Following his retirement, Edwards has pursued a media career as a television presenter mainly working for the BBC as a sports commentator and presenter, and on programmes such as Songs of Praise until he gave up this programme, due to his loss of faith, in February 2007.[6]

Edwards regularly presents BBC coverage of athletics. When he is not presenting coverage, Edwards often provides expert analysis on field events as part of the BBC commentary team.

Edwards also received an Honorary Doctorate from Heriot-Watt University in 2002.[7]

After retiring from competition, Edwards became a keen recreational cyclist[8] and has presented the BBC's coverage of cycle racing since 2012. He also covered the 2014 Winter Olympics for the BBC and the 2014 Winter Paralympics for Channel 4.[3]

Edwards also served as a presenter for the Olympic Announcement ceremonies during the IOC sessions in Guatemala in 2007 and Copenhagen in 2009.

In 2004, Edwards joined with Paula Radcliffe on an Olympic Special Who Wants to Be a Millionaire?. The pair raised £64,000 for charity with half of that sum going to the British Olympic Association and a quarter of the sum going to Asthma UK.[9]

In 2011, Edwards became President of Wenlock Olympian Society, organisers of the annual Wenlock Olympian Games held in Shropshire.

He was a member of the London Organising Committee of the Olympic and Paralympic Games, representing athletes in the organisation of the 2012 Summer Olympics.[10]

In February 2016, after 13 years with the BBC, Edwards announced that he had agreed to join Eurosport on an exclusive contract as the channel's lead presenter from 2017, although he would continue working for the BBC and Channel 4 on their coverage of the 2016 Summer Olympics and Paralympics alongside duties with Eurosport until the end of 2016, with his first anchoring role for the pay TV channel being the 2016 European Aquatics Championships in May in London.[11]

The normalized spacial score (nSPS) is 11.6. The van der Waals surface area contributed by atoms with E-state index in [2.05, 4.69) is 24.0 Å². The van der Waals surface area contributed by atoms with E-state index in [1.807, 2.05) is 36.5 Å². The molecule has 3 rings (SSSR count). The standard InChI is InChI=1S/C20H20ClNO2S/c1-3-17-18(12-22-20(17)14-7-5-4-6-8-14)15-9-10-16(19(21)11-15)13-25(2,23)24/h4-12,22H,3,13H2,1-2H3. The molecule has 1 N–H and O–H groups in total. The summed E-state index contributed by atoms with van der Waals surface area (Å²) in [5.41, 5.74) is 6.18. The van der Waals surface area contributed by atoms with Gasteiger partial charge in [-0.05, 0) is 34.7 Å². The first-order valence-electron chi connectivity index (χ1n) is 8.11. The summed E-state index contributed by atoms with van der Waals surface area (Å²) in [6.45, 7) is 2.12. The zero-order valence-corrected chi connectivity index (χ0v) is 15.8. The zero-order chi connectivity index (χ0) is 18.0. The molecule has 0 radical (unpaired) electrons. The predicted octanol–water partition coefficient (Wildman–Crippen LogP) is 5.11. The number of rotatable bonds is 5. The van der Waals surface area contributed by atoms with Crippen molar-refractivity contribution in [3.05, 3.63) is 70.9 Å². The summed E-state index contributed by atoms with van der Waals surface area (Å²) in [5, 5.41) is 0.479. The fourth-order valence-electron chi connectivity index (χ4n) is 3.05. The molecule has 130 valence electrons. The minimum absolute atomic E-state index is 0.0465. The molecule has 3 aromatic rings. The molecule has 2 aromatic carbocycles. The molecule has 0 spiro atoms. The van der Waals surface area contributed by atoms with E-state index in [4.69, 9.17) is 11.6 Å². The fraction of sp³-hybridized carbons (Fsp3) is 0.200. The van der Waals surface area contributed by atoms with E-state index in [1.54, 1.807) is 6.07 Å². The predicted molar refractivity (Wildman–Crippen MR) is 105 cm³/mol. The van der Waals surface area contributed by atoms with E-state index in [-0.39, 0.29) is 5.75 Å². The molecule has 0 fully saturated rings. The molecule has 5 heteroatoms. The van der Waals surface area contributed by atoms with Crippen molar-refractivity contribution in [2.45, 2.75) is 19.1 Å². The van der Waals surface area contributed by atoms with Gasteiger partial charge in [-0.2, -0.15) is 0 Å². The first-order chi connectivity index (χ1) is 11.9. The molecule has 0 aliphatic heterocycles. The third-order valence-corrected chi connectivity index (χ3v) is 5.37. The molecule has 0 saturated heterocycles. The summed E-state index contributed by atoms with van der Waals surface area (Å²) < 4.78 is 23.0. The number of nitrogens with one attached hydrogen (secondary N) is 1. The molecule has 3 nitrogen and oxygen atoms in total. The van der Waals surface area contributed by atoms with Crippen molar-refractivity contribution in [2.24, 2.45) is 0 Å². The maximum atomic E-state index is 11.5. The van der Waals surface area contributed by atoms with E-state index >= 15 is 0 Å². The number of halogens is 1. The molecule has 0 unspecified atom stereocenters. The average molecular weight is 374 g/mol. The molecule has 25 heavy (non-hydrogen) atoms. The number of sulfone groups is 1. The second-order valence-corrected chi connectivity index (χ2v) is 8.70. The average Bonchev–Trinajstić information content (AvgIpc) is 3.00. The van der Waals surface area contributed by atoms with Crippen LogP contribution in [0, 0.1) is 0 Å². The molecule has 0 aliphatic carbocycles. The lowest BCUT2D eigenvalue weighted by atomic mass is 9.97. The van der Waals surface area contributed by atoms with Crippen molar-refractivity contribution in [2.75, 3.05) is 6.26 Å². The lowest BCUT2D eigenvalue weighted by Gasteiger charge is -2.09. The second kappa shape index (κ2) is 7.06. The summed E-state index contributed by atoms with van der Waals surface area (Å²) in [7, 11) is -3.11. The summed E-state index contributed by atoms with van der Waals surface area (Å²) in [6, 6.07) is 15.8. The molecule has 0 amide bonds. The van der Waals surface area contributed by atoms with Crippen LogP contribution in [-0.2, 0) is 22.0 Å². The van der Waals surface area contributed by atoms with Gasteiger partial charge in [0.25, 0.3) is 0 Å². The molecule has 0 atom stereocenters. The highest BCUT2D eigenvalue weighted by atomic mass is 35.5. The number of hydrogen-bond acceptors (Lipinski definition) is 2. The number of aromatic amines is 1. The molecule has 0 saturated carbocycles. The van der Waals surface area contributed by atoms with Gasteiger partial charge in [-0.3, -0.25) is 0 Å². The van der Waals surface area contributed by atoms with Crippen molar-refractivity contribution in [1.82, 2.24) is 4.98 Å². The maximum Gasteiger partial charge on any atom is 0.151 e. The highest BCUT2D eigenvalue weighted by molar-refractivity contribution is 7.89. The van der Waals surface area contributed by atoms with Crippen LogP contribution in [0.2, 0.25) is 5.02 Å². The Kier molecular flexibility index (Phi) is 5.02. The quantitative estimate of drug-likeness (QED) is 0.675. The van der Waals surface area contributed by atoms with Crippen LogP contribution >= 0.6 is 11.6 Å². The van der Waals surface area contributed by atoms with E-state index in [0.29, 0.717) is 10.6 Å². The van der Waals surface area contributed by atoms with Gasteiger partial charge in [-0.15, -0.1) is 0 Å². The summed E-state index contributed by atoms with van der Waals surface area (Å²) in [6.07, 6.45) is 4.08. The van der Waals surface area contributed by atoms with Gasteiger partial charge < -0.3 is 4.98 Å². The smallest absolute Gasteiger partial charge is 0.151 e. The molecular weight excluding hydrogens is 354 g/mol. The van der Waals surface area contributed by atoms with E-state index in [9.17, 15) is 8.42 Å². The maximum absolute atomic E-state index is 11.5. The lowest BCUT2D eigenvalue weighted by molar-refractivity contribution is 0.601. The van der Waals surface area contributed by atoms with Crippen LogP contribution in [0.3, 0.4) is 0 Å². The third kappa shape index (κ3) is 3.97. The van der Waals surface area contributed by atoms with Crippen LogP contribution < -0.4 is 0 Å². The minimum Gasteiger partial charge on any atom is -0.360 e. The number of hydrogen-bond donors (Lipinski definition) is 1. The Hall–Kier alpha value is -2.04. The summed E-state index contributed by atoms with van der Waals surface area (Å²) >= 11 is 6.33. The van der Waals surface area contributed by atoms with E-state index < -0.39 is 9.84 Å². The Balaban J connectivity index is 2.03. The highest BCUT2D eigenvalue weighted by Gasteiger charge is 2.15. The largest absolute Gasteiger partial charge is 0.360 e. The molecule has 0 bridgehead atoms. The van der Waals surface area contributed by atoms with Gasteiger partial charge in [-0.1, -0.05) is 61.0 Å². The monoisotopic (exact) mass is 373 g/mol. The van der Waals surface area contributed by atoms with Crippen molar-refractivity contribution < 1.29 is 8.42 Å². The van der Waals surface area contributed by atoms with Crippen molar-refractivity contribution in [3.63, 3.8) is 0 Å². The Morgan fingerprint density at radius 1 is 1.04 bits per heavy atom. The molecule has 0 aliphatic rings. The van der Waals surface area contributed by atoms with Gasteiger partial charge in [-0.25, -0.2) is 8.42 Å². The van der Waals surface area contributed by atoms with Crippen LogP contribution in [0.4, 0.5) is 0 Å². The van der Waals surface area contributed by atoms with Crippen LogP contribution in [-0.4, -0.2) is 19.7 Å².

Personal bestsEdit

  • Triple Jump – 18.29 m (WR),[1][12] 18.43 m W +2.4 (not ratified due to excessive wind conditions)[12]
  • 100 m – 10.48s[1]
  • Long jump – 7.41 m[1]

AwardsEdit

An honorary doctorate was conferred upon him at a ceremony at the University of Exeter on 21 January 2006.[13]

Later in the same year, an honorary doctorate of the university (DUniv) was conferred upon him at the winter graduation ceremony of the University of Ulster (19 December 2006).[14]

Edwards also received an Honorary Doctorate from Heriot-Watt University in 2002.

Personal lifeEdit

Edwards lives with his wife Alison in Newcastle upon Tyne. They have two sons, Nathan and Sam. In August 2014, Edwards was one of 200 public figures who were signatories to a letter to The Guardian opposing Scottish independence in the run-up to September's referendum on that issue.[15]

Religious beliefsEdit

Edwards initially refused to compete on Sundays due to his devout Christian beliefs, a decision that cost him a chance to compete in the 1991 World Championships. However, in 1993, after much deliberation and discussion with his father (a vicar), he changed his mind, deciding that God gave him his talent in order for him to compete in athletics. He once said "My relationship with Jesus and God is fundamental to everything I do.[6] I have made a commitment and dedication in that relationship to serve God in every area of my life." Edwards presented episodes of the Christian television show Songs of Praise until 2007.

However, in February 2007 it was widely reported that Edwards had lost his faith in God.[6]

In an interview in The Times in June 2007, Edwards said:

If there is no God, does that mean that life has no purpose? Does it mean that personal existence ends at death? They are thoughts that do my head in. One thing that I can say, however, is that even if I am unable to discover some fundamental purpose to life, this will not give me a reason to return to Christianity. Just because something is unpalatable does not mean that it is not true.